Questions and answers about Matariki

When should I celebrate Matariki?

Matariki is not one specific day it is a season heralded by the rise of the Matariki cluster in the eastern sky in winter.  The dates that iwi and hāpu use to mark the rise is dependent on where they are in the country and which particular stars in the cluster, they give honour to.

Te Wangana o Aotearoa has a great web site with Matariki resources including Matariki dates.

This year, Māori@Massey have decided to acknowledge the Māori New Year from 15 June to 26 July 2020.  

How should I celebrate Matariki?

There is no one way to celebrate Matariki, but events or activities that encourage the following are suitable:

  • Honouring those who have died in the past year.
  • Reflecting on the past and setting goals for the future.
  • Gathering with whānau and friends to share kai.
  • Events to share knowledge and learning or storytelling.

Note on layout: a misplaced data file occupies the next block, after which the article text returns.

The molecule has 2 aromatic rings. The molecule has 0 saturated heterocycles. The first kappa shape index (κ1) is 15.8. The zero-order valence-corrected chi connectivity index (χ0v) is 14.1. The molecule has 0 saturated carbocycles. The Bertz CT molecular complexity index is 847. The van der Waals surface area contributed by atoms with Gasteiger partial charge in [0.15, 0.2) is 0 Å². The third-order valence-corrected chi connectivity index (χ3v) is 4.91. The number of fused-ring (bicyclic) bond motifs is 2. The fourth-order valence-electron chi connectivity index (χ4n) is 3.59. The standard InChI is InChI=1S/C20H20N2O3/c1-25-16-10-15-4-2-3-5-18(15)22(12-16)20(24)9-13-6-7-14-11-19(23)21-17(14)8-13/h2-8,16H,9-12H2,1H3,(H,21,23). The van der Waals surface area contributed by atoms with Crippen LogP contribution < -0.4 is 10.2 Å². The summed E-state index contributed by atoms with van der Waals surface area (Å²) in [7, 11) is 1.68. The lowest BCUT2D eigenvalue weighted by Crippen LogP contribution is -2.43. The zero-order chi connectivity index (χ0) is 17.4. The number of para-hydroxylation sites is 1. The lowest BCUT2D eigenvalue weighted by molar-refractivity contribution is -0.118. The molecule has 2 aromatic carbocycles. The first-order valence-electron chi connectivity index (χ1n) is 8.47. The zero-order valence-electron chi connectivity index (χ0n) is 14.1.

• Giving of gifts especially handmade gifts.
  • Indoor activities including playing games, dancing and singing.
  • Engaging with the natural environment.

The Museum of New Zealand Te Papa Tongarewa, has excellent web resources including suggested Matariki activitites.

How many stars are in the Matariki cluster?

There are generally considered to be nine stars although this differs between iwi and hāpu. Each star is seen to hold significance over particular aspects of our lives or the environment.

  • Matariki – health and wellbeing.
  • Pōhutukawa – those who have died.
  • Tupuārangi – connected to everything in the trees – fruits and birds.
  • Tupuānuku – food grown from the soil.
  • Waipuna-ā-Rangi – rain.
  • Ururangi – the winds.
  • Waitī – fresh water and fresh water kai.
  • Waitā -  the ocean and kai moana.
  • Hiwa-i-te-Rangi – aspirations for the coming year.

How do I see Matariki?

In June/July – Matariki can be seen low on the eastern horizon at dawn. Here’s an explanation from Te Papa on how to spot it.

Should I celebrate Matariki if I’m not Māori?

Matariki is a specific celebration to Aotearoa New Zealand and honours our season of winter under our stars. It is an opportunity for all New Zealanders to honour our environment and to open ourselves to learning about the traditions of this country which go back hundreds of years beyond colonial settlement.

Is there a special Matariki greeting?

One way to say ‘happy Matariki’ in te reo Māori is -  Ngā mihi o Matariki, te tau hou Māori.


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